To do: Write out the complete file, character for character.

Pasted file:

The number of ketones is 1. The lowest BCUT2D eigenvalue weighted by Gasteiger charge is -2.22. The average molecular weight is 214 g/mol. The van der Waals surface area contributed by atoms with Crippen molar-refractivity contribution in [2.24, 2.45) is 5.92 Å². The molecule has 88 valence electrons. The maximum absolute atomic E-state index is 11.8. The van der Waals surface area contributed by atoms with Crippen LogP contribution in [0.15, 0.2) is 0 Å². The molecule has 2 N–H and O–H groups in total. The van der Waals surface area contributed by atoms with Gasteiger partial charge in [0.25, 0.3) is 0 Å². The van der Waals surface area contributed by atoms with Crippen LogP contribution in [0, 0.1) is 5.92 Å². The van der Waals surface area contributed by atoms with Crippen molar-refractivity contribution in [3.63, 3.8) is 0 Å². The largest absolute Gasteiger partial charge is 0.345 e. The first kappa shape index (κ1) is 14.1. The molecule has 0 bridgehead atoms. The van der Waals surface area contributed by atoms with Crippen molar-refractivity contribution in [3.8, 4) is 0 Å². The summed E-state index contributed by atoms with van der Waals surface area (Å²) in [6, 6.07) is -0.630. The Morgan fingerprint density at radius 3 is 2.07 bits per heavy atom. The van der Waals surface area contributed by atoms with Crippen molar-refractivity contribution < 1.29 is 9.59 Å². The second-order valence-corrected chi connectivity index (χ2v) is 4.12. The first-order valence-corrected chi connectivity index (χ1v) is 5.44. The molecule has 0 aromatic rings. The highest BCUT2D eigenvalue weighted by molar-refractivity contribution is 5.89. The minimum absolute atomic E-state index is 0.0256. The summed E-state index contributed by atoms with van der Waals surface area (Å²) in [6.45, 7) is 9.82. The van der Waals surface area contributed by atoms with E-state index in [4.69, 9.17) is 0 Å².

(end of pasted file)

The number of ketones is 1. The lowest BCUT2D eigenvalue weighted by Gasteiger charge is -2.22. The average molecular weight is 214 g/mol. The van der Waals surface area contributed by atoms with Crippen molar-refractivity contribution in [2.24, 2.45) is 5.92 Å². The molecule has 88 valence electrons. The maximum absolute atomic E-state index is 11.8. The van der Waals surface area contributed by atoms with Crippen LogP contribution in [0.15, 0.2) is 0 Å². The molecule has 2 N–H and O–H groups in total. The van der Waals surface area contributed by atoms with Gasteiger partial charge in [0.25, 0.3) is 0 Å². The van der Waals surface area contributed by atoms with Crippen LogP contribution in [0, 0.1) is 5.92 Å². The van der Waals surface area contributed by atoms with Crippen molar-refractivity contribution in [3.63, 3.8) is 0 Å². The largest absolute Gasteiger partial charge is 0.345 e. The first kappa shape index (κ1) is 14.1. The molecule has 0 bridgehead atoms. The van der Waals surface area contributed by atoms with Crippen molar-refractivity contribution in [3.8, 4) is 0 Å². The summed E-state index contributed by atoms with van der Waals surface area (Å²) in [6, 6.07) is -0.630. The Morgan fingerprint density at radius 3 is 2.07 bits per heavy atom. The van der Waals surface area contributed by atoms with Crippen molar-refractivity contribution < 1.29 is 9.59 Å². The second-order valence-corrected chi connectivity index (χ2v) is 4.12. The first-order valence-corrected chi connectivity index (χ1v) is 5.44. The molecule has 0 aromatic rings. The highest BCUT2D eigenvalue weighted by molar-refractivity contribution is 5.89. The minimum absolute atomic E-state index is 0.0256. The summed E-state index contributed by atoms with van der Waals surface area (Å²) in [6.45, 7) is 9.82. The van der Waals surface area contributed by atoms with E-state index in [4.69, 9.17) is 0 Å².